Big Bang Physicist Learns He's Been Proven Right, Gets Choked Up, And We Did Too — VIDEO

It's a big bang of a day for Andrei Dmitriyevich Linde, one of the authors of the inflationary universe theory, recently proven likely be accurate by astronomers at the Harvard-Smithsonian Center for Astrophysics. Those astronomers found gravitational waves in the space-time fabric — which is, basically, evidence that the universe did expand rapidly a fraction of second after the Big Bang. Shortly afterwards, one researcher went to Linde's house to tell him personally, and the whole thing was caught on tape.

To find out that Linde was correct, astronomer John M. Kovac led a team through an experiment called BICEP2 (Background Imaging of Cosmic Extragalactic Polarization) in the South Pole. After years of telescopic observation, astronomers found the gravitational waves. According to the Harvard-Smithsonian Center for Astrophysics, gravitational waves, first predicted by Albert Einstein in his general theory of relativity, are thought to be the "first tremors of the Big Bang."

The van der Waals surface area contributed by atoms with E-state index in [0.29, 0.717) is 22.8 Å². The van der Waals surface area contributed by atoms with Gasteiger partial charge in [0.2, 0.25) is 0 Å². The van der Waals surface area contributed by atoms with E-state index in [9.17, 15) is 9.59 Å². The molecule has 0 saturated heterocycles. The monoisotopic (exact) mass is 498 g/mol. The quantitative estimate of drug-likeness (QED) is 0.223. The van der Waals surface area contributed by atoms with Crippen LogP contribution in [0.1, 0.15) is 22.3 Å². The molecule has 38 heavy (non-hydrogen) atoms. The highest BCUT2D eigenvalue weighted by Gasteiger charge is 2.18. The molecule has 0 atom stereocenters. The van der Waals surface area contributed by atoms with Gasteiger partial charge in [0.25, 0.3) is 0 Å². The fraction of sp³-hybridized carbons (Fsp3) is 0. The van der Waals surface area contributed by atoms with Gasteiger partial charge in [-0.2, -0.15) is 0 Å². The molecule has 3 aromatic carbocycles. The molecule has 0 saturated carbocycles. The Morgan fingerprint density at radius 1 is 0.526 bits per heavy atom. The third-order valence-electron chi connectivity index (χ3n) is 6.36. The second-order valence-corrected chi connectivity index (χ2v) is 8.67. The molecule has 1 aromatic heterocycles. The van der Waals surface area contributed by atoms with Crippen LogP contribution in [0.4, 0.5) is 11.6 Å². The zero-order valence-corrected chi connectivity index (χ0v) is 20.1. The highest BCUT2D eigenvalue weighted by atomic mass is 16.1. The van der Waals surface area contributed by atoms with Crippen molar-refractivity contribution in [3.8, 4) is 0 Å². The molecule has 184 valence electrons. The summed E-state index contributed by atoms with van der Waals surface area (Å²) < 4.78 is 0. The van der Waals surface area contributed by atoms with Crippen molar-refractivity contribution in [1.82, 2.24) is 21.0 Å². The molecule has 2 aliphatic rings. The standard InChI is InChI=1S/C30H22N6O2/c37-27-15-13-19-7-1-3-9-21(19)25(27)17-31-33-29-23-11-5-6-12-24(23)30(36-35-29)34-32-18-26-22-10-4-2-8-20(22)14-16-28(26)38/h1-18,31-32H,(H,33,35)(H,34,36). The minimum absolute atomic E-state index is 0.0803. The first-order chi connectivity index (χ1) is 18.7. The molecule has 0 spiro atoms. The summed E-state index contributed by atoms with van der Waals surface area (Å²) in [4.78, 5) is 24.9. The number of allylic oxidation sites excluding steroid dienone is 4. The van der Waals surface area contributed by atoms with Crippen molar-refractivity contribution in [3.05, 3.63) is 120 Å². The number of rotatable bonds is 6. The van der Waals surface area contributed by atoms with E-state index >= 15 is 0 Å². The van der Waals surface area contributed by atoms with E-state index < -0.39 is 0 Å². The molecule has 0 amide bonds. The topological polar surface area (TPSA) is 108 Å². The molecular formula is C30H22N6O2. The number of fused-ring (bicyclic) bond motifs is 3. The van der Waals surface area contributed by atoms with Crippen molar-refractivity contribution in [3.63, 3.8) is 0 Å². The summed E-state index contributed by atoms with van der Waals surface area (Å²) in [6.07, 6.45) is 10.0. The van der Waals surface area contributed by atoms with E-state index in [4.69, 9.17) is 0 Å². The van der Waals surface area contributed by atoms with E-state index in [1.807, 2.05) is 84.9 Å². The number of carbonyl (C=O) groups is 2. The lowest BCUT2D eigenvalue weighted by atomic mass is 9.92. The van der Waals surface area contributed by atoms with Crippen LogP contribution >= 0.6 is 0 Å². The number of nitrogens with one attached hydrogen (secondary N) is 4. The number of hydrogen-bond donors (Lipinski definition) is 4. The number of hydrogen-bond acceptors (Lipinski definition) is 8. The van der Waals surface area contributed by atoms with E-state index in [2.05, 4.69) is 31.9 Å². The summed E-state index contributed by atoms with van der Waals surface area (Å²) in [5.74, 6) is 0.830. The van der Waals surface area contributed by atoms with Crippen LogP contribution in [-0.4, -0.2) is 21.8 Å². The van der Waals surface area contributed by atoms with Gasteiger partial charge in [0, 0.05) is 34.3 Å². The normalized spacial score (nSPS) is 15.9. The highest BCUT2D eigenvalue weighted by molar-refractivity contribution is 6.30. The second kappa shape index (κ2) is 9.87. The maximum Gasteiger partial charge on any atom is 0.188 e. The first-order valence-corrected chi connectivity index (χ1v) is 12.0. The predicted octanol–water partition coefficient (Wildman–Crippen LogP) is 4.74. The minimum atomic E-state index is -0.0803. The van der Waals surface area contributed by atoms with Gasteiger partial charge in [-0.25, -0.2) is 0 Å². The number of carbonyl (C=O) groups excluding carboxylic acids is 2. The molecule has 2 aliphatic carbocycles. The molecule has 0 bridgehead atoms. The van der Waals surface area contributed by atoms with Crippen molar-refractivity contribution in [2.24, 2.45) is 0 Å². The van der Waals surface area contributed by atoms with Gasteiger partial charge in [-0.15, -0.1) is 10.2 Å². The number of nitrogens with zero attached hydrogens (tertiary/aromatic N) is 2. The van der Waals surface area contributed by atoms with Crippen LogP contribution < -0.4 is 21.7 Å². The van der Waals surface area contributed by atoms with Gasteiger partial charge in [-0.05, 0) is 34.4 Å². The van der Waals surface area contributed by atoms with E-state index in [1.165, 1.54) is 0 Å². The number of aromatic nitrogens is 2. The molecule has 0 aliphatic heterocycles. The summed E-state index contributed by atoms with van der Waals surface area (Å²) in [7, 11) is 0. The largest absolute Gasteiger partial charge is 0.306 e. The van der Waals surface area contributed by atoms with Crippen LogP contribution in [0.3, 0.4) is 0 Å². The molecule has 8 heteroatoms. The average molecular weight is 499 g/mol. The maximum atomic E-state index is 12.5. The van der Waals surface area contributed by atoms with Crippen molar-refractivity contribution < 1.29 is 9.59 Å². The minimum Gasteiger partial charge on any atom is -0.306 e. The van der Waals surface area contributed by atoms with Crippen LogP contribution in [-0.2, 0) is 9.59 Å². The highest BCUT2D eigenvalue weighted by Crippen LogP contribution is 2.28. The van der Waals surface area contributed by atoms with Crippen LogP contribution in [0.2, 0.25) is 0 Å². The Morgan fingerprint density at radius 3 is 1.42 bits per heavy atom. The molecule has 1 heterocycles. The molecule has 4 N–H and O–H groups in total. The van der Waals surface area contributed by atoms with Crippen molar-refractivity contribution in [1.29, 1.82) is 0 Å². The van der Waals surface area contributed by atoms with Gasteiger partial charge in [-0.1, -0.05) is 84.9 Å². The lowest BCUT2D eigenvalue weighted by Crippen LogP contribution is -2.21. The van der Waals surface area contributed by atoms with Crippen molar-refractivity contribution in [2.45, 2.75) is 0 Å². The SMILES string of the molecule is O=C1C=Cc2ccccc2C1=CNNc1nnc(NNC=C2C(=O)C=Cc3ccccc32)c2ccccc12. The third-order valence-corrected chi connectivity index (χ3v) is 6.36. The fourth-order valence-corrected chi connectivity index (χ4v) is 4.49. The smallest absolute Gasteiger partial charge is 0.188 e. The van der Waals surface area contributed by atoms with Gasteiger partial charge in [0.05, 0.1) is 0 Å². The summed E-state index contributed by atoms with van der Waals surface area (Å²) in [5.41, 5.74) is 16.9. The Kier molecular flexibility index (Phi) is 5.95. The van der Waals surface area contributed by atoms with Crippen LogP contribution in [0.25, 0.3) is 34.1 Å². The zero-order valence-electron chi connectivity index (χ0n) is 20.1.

Linde, a physics professor at Stanford, explained his inflation theory back in 1983. After news of the discovery emerged, Chao-Lin Kuo, a BICEP team member, knocked on Linde's door to share the good news and celebrate with a bottle of champagne. Linde's reaction is one for the books.

In the video, Linde says, “if this is true, this is a moment of understanding of nature of such a magnitude that it just overwhelms. Thank you so much for doing it.”

Kuo repeats “five sigma” over and over again, meaning the astronomers are confident their results are correct.

According to the Washington Post, Kovac and his team are very excited with the results: "[They] seem to match the prediction of the theory so closely. But it’s the case that science can never actually prove a theory to be true. There could always be an alternative explanation that we haven’t been clever enough to think of.”

Still, new discovery is being called one of the biggest discoveries in the field in the past 20 years.

Image: NASA/ESA/Hubble Space Telescope